Ladbrokes Coral hit with £5.9m fine over "systemic failings"

Gambling firm Ladbrokes Coral has been hit with a £5.9 million fine for failing to protect vulnerable customers and ensuring protections are in place against money laundering.

In November 2016, Ladbrokes acquired its rival, Gala Coral Group, and changed its name to Ladbrokes Coral.

The Gambling Commission said the chain had "systemic failings" and warned that investigations are continuing into the actions of personal management licence holders at the firm. It found Ladbrokes Coral did not carry out any social responsibility interactions with a customer who lost £98,000 over two-and-a-half years, had 460 attempted deposits into their account declined, and even asked the operator to stop sending promotions. Meanwhile, it failed to ask another customer who spent £1.5m over a two year, 10 month period, to evidence their source of funds. It could also not provide evidence of any social responsibility interactions being carried out.

An investigation by the Gambling Commission found that between November 2014 and October 2017, Ladbrokes and Coral failed to put in place effective safeguards to prevent consumers suffering gambling harm and against money laundering, with this failing continuing after their merger as the Ladbrokes Coral Group.

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Ladbrokes this week announced it is to launch a Scottish Premiership version of fantasy football with the SPFL.

Richard Watson, Commission executive director, said: “Decision makers at gambling businesses need to invest in the welfare of their customers and the integrity of money being gambled with.

“These were systemic failings at a large operator which resulted in consumers being harmed and stolen money flowing though the business and this is unacceptable.”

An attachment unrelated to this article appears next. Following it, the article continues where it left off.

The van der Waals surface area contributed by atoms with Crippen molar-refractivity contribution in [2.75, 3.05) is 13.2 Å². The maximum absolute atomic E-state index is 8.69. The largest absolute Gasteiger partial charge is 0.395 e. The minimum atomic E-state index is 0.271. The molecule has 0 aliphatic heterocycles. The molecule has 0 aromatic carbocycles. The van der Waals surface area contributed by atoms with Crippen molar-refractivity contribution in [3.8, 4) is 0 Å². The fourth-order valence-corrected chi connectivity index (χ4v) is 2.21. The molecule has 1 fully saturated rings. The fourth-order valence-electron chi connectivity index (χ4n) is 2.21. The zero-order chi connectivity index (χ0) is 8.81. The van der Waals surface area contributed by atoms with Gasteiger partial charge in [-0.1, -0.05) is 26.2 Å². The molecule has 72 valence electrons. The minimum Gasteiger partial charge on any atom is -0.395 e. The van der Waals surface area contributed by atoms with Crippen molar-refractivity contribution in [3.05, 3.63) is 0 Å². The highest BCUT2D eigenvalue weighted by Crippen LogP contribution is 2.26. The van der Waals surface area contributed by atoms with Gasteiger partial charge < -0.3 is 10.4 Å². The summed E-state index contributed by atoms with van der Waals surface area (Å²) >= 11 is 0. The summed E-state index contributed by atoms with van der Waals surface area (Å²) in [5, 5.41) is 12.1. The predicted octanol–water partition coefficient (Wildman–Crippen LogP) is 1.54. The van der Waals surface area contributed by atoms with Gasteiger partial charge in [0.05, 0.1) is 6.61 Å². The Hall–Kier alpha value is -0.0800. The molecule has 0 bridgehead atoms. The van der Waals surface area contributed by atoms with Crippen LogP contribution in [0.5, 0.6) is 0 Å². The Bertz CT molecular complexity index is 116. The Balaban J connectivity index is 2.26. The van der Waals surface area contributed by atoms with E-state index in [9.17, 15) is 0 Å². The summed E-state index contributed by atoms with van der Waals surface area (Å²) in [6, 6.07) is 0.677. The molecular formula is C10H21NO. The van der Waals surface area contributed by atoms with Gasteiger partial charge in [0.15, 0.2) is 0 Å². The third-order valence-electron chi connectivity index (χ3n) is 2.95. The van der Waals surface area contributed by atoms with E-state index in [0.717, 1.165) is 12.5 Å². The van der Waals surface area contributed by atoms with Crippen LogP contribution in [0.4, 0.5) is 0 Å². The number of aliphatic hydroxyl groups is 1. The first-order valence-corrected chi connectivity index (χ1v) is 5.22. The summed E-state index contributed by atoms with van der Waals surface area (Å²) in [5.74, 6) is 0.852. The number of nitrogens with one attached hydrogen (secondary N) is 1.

The commission said that as part of the settlement the Ladbrokes Coral Group's new owners, GVC, will pay £4.8 million in lieu of a financial penalty and will divest £1.1 million gained from customers as a result of its failings.

GVC will also review the top 50 customers for the years 2015-2017 to consider whether any further failings can be identified "and if so they will divest themselves of profit accordingly".

The commission said GVC had committed to making a number of improvements to the business including overhauling its responsible gaming and customer interaction processes, retraining staff and hiring new staff.

GVC chief executive Kenneth Alexander said: "Soon after the acquisition of Ladbrokes Coral following meetings and ongoing enquiries by the Gambling Commission, it became clear to GVC that there had been historic compliance failures within certain areas of the operations.

"These historical failings were unacceptable and since the acquisition, I have overseen a systematic review of the enlarged Group's player protection procedures and the individuals responsible for these problems have exited the business."

He added: "I am confident that, we now have in place a robust and industry leading approach to player protection. More broadly, GVC is determined to take the lead in the critical area of responsible gambling, and is taking decisive, tangible action across a range of initiatives. This includes our recent voluntary commitment to increase funding for research, education and treatment projects ten-fold, as well as our decision to end all sponsorship deals that promote our brands on UK football shirts or on pitch-side advertising hoardings.

"However, there is more to be done and social responsibility and we will continue to work with other gambling companies and the Gambling Commission to raise operating standards."